Tony Norman: Comics make issue out of dealing with news

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I was on va­ca­tion last week, so I missed the chance to com­ment on the down­ing of the Ma­lay­sian pas­sen­ger plane by Rus­sian sep­a­rat­ists in Ukraine and the es­ca­lat­ing con­flict be­tween Is­rael and the Pal­es­tin­ians that has re­sulted in hun­dreds of deaths in Gaza.

The un­re­lent­ing aw­ful­ness of the news cy­cle isn’t some­thing most peo­ple want to dwell on, any­way, I sus­pect. The long his­tory of tribal ha­tred in the Mid­dle East and in the for­mer So­viet re­pub­lics re­in­forces a ten­dency to re­treat into es­cap­ist fare rather than spend the time de­con­struct­ing an­cient blood feuds.

Most Amer­i­cans couldn’‍t tell the dif­fer­ence be­tween Sun­nis and Shi­ites or point to Donetsk on the map or haz­ard a guess as to whether in­vad­ing Gaza is in Is­rael’s stra­te­gic in­ter­ests, but there is a con­sen­sus that U.S. mil­i­tary in­ter­ven­tion in any for­eign con­flict is a non-starter af­ter the Iraq and Af­ghan­istan de­ba­cles.

So as bad news gushed out like wa­ter from a hy­drant last week, I was struck by break­ing news on the pop cul­ture front. Marvel En­ter­tain­ment an­nounced that Steve Rogers, aka Cap­tain Amer­ica, would be re­placed as the lead in his comic by Sam Wil­son, aka the Fal­con. Be­cause Sam Wil­son is black, sat­i­rist Ste­phen Col­bert won­dered aloud whether it would be more ap­pro­pri­ate to re­fer to him as “Cap­tain African-Amer­i­can.”

That same week, Marvel also an­nounced that Thor, who was turned into a ham­mer-wield­ing frog at one point and pro­nounced “dead” more than a few times dur­ing his nearly 50-year run in com­ics, will be re­placed by a woman who will in­herit the name, ham­mer and pow­ers of the for­mer god of thun­der.

Not to be out­done in grasp­ing for the elu­sive cul­tural mo­ment, the lat­est is­sue of “Life with Ar­chie” fea­tures the mur­der of the eter­nally young red­head star of 74 years’‍ worth of comic books. It comes at the hands of a gun-wield­ing ho­mo­phobe who was stalk­ing Ar­chie’‍s gay friend. Once the news broke of Ar­chie’s un­timely de­mise, that is­sue sold out na­tion­wide, mak­ing it an in­stant col­lec­tor’s item un­til the pub­lisher or­ders an­other print run to cap­i­tal­ize on its pop­u­lar­ity.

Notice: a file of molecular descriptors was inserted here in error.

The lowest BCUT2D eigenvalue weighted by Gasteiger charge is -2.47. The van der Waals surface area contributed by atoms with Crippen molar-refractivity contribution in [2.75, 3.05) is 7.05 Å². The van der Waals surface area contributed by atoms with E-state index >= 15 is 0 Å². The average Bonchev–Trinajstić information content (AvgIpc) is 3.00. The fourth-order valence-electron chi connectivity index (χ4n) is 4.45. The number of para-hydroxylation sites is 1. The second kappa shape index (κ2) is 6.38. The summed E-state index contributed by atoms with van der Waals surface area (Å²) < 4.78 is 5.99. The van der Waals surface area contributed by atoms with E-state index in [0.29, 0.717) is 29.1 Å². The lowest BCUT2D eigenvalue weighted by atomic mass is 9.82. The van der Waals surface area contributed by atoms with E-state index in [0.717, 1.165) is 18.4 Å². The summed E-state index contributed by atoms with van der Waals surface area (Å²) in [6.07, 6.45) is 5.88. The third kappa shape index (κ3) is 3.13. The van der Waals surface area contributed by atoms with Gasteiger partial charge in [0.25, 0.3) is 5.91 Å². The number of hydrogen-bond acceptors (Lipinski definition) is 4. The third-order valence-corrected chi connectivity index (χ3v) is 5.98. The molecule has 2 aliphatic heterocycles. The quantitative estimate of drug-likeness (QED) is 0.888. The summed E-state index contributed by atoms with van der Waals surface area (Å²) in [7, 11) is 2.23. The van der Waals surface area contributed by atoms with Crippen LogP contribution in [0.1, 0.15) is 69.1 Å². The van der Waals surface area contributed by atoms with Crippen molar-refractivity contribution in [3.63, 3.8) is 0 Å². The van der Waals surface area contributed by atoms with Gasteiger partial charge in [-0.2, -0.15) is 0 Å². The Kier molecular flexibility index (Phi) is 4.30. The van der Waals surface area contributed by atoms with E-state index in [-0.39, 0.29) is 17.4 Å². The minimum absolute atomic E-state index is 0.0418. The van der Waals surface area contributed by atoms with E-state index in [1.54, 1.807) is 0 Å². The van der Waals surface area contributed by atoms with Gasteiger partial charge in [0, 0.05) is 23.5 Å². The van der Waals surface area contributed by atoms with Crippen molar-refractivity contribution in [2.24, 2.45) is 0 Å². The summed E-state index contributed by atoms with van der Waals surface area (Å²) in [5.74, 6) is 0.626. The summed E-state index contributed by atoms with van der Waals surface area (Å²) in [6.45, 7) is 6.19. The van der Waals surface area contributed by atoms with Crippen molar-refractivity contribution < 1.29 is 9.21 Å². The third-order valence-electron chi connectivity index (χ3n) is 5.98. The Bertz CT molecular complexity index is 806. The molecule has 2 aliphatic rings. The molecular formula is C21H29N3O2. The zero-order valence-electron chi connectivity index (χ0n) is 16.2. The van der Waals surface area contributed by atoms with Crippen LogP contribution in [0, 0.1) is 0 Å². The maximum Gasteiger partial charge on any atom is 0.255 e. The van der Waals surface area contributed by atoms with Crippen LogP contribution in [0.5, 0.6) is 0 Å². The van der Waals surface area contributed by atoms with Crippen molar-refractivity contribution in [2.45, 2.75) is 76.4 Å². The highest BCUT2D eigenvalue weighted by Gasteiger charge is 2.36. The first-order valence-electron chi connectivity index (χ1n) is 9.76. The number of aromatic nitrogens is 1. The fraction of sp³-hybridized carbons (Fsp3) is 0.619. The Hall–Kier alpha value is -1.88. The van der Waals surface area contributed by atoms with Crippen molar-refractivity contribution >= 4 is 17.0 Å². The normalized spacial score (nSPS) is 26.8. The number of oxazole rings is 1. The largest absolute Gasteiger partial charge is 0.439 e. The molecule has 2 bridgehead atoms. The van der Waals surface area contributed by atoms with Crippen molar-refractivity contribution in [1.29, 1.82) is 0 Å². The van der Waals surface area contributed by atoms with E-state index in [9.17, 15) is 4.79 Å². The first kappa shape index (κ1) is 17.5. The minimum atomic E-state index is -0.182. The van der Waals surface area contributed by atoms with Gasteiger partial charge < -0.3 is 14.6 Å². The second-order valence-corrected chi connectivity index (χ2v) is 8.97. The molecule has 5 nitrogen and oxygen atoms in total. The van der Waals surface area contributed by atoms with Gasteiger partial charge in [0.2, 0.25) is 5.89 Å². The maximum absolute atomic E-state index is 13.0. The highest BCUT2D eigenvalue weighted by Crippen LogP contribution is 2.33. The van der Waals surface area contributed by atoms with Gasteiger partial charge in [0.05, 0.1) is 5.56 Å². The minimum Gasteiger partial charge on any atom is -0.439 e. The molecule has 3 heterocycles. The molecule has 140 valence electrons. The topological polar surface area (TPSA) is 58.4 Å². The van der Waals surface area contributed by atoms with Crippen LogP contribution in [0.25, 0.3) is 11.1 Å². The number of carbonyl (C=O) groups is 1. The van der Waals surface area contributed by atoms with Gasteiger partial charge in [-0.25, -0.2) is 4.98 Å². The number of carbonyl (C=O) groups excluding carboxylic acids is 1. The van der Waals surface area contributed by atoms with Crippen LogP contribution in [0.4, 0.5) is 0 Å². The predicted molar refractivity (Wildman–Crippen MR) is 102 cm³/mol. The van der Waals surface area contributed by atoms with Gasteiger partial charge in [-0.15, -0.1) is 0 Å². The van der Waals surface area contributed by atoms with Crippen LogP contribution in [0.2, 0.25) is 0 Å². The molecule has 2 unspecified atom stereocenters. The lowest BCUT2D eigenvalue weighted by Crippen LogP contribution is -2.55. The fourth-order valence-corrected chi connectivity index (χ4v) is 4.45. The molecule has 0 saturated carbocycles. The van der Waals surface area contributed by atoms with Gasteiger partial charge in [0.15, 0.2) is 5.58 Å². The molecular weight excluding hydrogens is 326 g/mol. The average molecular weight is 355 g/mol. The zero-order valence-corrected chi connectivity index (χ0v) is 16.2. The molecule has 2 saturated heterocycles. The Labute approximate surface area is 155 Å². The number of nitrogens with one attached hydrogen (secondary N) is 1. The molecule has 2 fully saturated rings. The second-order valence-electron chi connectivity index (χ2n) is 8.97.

Ar­chie’s death, like the changes made to two iconic Marvel char­ac­ters, is what comic fans call a “gim­mick” — a trans­par­ent at­tempt by pub­lish­ers to juice flag­ging in­ter­est in books, char­ac­ters and story lines that ha­ven’‍t been fresh in de­cades.

The story in “Life with Ar­chie” takes place in the fu­ture, when the char­ac­ters have fi­nally “grown up” and Ar­chie is/​was mar­ried to both Betty and Veron­ica. Mean­while, the bulk of Ar­chie sto­ries con­tinue to take place in the “pres­ent,” with Ar­chie and his friends re­main­ing fatu­ous teen­agers in pur­suit of he­do­nis­tic plea­sure that some­how never in­volves sex.

“Life with Ar­chie” should not be con­fused with the crit­i­cally ac­claimed se­ries “After­life with Ar­chie,” fea­tur­ing the Riverd­ale gang on the run from zom­bies. The break­out star of the se­ries, of course, is the flesh-eat­ing “Un­dead Jug­head.” Yes, se­ri­ously!

Mean­while, com­ics afi­cio­na­dos aren’t fall­ing for the mar­ket­ing hype. They re­mem­ber Marvel beat­ing a hasty re­treat from even a hint of con­tro­versy a few years ago when it was ac­cused by Tea Party ac­tiv­ists of por­tray­ing the move­ment in a neg­a­tive light in a sin­gle panel of Cap­tain Amer­ica.

Fans also re­mem­ber that Sam Wil­son had a pre­vi­ous run as the black Cap­tain Amer­ica in 1998, so the cur­rent story line isn’t some un­prece­dented pro­file in cour­age. And in a 2003 mi­nis­er­ies that slyly evoked the eth­i­cal mal­prac­tice of the Tuske­gee Ex­per­i­ment, Isa­iah Brad­ley, a black World War II sol­dier, was given the first ver­sion of the su­per sol­dier se­rum that would even­tu­ally turn Steve Rogers into Cap­tain Amer­ica. Brad­ley was por­trayed as one of the Army’‍s des­ig­nated hu­man guinea pigs be­fore the se­rum was judged safe enough to test on whites.

The ra­cial and gen­der re­as­sign­ment of comic book char­ac­ters is triv­ial stuff given the mag­ni­tude of events last week, of course, but it does say some­thing about our di­min­ished ca­pac­ity to think big about the world even in pop cul­ture, where there should al­ways be a pre­mium on brav­ery. It’s eas­ier to make a Thor with breasts than to use the char­ac­ter to ex­plore the real-life in­san­ity of the Mid­dle East.

Tony Nor­man: tnor­man@post-ga­ or 412-263-1631 Twit­ter: @TonyNor­manPG.

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